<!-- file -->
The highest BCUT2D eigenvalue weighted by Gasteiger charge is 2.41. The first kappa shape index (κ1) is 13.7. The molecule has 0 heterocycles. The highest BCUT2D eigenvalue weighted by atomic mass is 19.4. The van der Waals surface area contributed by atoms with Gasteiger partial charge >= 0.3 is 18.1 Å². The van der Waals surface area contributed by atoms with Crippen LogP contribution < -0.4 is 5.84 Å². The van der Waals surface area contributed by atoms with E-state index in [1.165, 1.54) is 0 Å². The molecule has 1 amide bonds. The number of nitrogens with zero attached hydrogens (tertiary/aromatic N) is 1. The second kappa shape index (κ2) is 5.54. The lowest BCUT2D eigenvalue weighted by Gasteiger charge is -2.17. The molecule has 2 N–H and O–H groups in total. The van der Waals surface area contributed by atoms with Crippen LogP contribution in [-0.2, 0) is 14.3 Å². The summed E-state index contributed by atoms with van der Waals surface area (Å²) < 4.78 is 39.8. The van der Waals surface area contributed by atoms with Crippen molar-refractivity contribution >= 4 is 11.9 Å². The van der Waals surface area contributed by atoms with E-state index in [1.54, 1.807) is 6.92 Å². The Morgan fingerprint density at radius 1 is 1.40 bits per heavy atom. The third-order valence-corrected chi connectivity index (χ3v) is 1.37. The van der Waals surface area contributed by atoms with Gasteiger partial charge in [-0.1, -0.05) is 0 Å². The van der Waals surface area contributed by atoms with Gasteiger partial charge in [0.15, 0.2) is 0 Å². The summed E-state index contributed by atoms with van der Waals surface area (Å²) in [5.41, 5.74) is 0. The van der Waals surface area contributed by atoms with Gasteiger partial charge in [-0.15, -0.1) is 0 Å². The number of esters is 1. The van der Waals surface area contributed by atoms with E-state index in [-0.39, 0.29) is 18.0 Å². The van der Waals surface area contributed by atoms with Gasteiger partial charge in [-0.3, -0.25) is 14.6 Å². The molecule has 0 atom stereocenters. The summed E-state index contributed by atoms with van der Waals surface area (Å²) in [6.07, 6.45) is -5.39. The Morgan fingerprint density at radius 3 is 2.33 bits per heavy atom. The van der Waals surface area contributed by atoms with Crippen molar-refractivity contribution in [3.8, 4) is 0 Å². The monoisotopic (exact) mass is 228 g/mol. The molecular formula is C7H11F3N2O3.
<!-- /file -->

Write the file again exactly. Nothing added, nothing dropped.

The highest BCUT2D eigenvalue weighted by Gasteiger charge is 2.41. The first kappa shape index (κ1) is 13.7. The molecule has 0 heterocycles. The highest BCUT2D eigenvalue weighted by atomic mass is 19.4. The van der Waals surface area contributed by atoms with Gasteiger partial charge >= 0.3 is 18.1 Å². The van der Waals surface area contributed by atoms with Crippen LogP contribution < -0.4 is 5.84 Å². The van der Waals surface area contributed by atoms with E-state index in [1.165, 1.54) is 0 Å². The molecule has 1 amide bonds. The number of nitrogens with zero attached hydrogens (tertiary/aromatic N) is 1. The second kappa shape index (κ2) is 5.54. The lowest BCUT2D eigenvalue weighted by Gasteiger charge is -2.17. The molecule has 2 N–H and O–H groups in total. The van der Waals surface area contributed by atoms with Crippen LogP contribution in [-0.2, 0) is 14.3 Å². The summed E-state index contributed by atoms with van der Waals surface area (Å²) < 4.78 is 39.8. The van der Waals surface area contributed by atoms with Crippen molar-refractivity contribution >= 4 is 11.9 Å². The van der Waals surface area contributed by atoms with E-state index in [1.54, 1.807) is 6.92 Å². The Morgan fingerprint density at radius 1 is 1.40 bits per heavy atom. The third-order valence-corrected chi connectivity index (χ3v) is 1.37. The van der Waals surface area contributed by atoms with Gasteiger partial charge in [-0.1, -0.05) is 0 Å². The van der Waals surface area contributed by atoms with Gasteiger partial charge in [0.15, 0.2) is 0 Å². The summed E-state index contributed by atoms with van der Waals surface area (Å²) in [5.41, 5.74) is 0. The van der Waals surface area contributed by atoms with Gasteiger partial charge in [-0.15, -0.1) is 0 Å². The number of esters is 1. The van der Waals surface area contributed by atoms with E-state index in [-0.39, 0.29) is 18.0 Å². The van der Waals surface area contributed by atoms with Gasteiger partial charge in [-0.3, -0.25) is 14.6 Å². The molecule has 0 atom stereocenters. The summed E-state index contributed by atoms with van der Waals surface area (Å²) in [6.07, 6.45) is -5.39. The Morgan fingerprint density at radius 3 is 2.33 bits per heavy atom. The van der Waals surface area contributed by atoms with Crippen molar-refractivity contribution in [3.8, 4) is 0 Å². The monoisotopic (exact) mass is 228 g/mol. The molecular formula is C7H11F3N2O3.